Can I use lard instead of vegetable shortening?


This is a fine recipe but there is one caution. It is a very wet dough which improves the ability to roll out. However, if you are going to prebake a dough as with many pumpkin or sweet potato pies, this can be a disaster. Putting rice or beans or weights within aluminum foil to prevent shrinkage will result in the bottom of the pie sticking to the foil when it is removed thereby ruining the dough. You need to use a more traditional all butter or dryer recipe for such pies.


This is a fantastic recipe. It's delicious and very easy to handle. If you know anyone who claims they have had no success at making a crust, offer them this.

Lorry Kennedy

I have been making crust for a long time, this one is headache free. It does brown quickly, so I reduced the sugar to 1T. But otherwise, follow as directed.


I've made hundreds of pie crusts in my lifetime, but this really was extraordinary: light, tasty, easy to make, and so flaky: delicious. Who knows why? But I highly recommended it. I used a food processor, including for adding the ice water and chilled vodka-- perfect in spite of that short cut.

Robert R

I’ve made this dozens of times; always perfect. When you mix it, it will feel too wet. Don’t worry (and don’t add more flour.) Let it rest in the fridge and it will be perfect!


Whoa. I get it. The other people in the comments are definitely right. Its such a good pie crust. I actually hate making pie and feel like I’m terrible at it but this pie crust was truly particularly delicious. It baked perfectly (everywhere but the crust but thats my fault), was easy to work with and came out flaky and perfect and delicious. Used this to make sweet potato pie for thanksgiving. I made it with lard instead because i wanted to experiment with a different kind of fat. So good.


first time I used 12.5 oz. Of flour and it was too dry even after using a total of 10 ounces of liquid! I managed to use it for two pecan pies and everyone raved! The next day I made it again for an apple pie, but used 300 grams flour. I had this brilliant idea of pulsing in the vodka and 1/2 of the water. Well, the machine would not pulse and kept running so I had to unplug it! Ugh..I ended up with a very short pie dough, with no desired butter clumps. I almost discarded it, but used it anyway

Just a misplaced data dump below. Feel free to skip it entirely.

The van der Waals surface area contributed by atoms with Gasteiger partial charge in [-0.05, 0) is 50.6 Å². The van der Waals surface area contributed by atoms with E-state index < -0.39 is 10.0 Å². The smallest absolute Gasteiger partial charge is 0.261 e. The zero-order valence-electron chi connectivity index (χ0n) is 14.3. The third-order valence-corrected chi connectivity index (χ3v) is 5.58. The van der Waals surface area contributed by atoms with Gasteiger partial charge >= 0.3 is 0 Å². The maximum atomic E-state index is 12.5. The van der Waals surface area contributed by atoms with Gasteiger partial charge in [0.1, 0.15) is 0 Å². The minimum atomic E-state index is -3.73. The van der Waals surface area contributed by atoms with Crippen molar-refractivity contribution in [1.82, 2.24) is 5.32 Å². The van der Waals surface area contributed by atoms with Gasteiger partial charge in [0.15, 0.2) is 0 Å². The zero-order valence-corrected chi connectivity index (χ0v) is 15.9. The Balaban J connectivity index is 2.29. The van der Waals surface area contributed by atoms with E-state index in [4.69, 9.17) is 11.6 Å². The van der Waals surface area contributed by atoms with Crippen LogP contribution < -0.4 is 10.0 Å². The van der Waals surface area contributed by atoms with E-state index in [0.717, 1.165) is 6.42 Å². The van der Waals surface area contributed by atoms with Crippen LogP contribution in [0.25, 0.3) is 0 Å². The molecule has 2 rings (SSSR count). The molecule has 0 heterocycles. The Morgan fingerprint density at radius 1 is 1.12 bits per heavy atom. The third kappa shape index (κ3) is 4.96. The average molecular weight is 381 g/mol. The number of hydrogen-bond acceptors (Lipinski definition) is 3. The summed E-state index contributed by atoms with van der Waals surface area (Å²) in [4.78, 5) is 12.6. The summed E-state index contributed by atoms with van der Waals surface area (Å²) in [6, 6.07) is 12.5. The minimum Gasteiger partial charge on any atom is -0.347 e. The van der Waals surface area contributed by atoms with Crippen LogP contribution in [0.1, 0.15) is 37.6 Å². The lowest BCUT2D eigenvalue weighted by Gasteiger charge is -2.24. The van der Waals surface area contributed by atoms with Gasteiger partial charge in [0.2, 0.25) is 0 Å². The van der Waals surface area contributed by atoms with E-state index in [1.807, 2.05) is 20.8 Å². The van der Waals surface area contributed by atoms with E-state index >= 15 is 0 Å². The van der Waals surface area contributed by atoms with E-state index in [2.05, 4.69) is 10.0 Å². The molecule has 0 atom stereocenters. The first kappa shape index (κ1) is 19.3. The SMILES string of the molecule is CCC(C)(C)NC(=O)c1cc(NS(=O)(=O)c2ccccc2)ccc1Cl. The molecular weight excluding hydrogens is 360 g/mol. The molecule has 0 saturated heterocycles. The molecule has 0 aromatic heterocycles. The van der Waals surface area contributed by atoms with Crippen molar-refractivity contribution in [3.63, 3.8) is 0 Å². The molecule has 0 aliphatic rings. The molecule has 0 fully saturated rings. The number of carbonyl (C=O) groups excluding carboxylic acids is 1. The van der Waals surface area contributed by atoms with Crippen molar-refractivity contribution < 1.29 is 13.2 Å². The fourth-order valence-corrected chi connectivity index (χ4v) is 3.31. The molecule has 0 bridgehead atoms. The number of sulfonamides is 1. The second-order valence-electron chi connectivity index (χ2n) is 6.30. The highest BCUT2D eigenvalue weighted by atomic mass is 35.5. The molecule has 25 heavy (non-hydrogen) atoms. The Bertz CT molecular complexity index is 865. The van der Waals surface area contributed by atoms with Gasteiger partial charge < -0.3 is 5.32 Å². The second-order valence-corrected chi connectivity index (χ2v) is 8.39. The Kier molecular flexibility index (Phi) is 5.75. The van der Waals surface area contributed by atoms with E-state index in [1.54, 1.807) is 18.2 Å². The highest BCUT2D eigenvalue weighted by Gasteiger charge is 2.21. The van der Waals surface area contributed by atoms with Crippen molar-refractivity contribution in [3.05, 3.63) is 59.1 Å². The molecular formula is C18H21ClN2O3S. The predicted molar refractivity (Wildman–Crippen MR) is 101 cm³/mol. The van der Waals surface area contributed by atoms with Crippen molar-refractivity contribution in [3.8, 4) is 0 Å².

B Noel

I now ONLY use this recipe. It really is foolproof, and SO easy! My friends are always shocked that I made it myself. :-)


My search for the perfect pie crust is now over!Easy and perfect flavor and flakiness


What kind of vegetable shortening works with this? Is it like margarine? Most kinds at the store seem to be in tubs, which feels a little unfamiliar to make crust with. Maybe one of the stick margarines, like blue bonnet?


I believe they are referring to Crisco, not margarine. They are not the same.


This recipe is SO good. We don’t have a food processor but my pastry cutter worked really well. Also, our son has a dairy allergy so I actually subbed the butter for equal parts of Myoko’s cultured vegan butter and it came out perfectly.


Someone help! My dough is currently chilling. I'm not really seeing little pieces of butter in it as I have with pie dough in the past. Did a ruin it? Should I start over??

Nancy M

I’ve been making this crust exactly as written for 8 years now, and the crowds go CRAZY for it!I’ve had several people request for their own whole pie and some even purchase the pies as gifts for others. (That never happened with the old pie crust recipe).


Is there a substitute for vodka?


Has anyone tried using pastry flour instead of all purpose? Would love thoughts or advice!

Lauren B.

I decided it’s time to make my own pie crust. WOW! Why did I wait so long? I used this recipe and then did the cooked apple pie filling from NYT. Fabulous! Never going back to pre made crusts.

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Foolproof Pie Dough Recipe (2024)